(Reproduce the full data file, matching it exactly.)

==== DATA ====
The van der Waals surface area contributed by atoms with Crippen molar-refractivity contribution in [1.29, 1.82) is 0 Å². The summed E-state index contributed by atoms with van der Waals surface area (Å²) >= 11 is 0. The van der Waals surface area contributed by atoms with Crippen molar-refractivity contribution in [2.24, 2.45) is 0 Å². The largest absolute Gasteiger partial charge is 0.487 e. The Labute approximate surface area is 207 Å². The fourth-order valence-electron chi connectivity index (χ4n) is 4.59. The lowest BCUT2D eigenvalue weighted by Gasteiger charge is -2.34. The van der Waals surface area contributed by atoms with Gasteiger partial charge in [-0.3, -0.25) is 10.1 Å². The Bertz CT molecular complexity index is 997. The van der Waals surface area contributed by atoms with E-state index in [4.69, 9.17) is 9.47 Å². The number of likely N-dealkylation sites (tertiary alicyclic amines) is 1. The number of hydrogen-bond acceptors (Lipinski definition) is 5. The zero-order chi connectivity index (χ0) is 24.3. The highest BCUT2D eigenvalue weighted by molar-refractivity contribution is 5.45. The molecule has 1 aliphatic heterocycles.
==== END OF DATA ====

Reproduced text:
The van der Waals surface area contributed by atoms with Crippen molar-refractivity contribution in [1.29, 1.82) is 0 Å². The summed E-state index contributed by atoms with van der Waals surface area (Å²) >= 11 is 0. The van der Waals surface area contributed by atoms with Crippen molar-refractivity contribution in [2.24, 2.45) is 0 Å². The largest absolute Gasteiger partial charge is 0.487 e. The Labute approximate surface area is 207 Å². The fourth-order valence-electron chi connectivity index (χ4n) is 4.59. The lowest BCUT2D eigenvalue weighted by Gasteiger charge is -2.34. The van der Waals surface area contributed by atoms with Gasteiger partial charge in [-0.3, -0.25) is 10.1 Å². The Bertz CT molecular complexity index is 997. The van der Waals surface area contributed by atoms with E-state index in [4.69, 9.17) is 9.47 Å². The number of likely N-dealkylation sites (tertiary alicyclic amines) is 1. The number of hydrogen-bond acceptors (Lipinski definition) is 5. The zero-order chi connectivity index (χ0) is 24.3. The highest BCUT2D eigenvalue weighted by molar-refractivity contribution is 5.45. The molecule has 1 aliphatic heterocycles.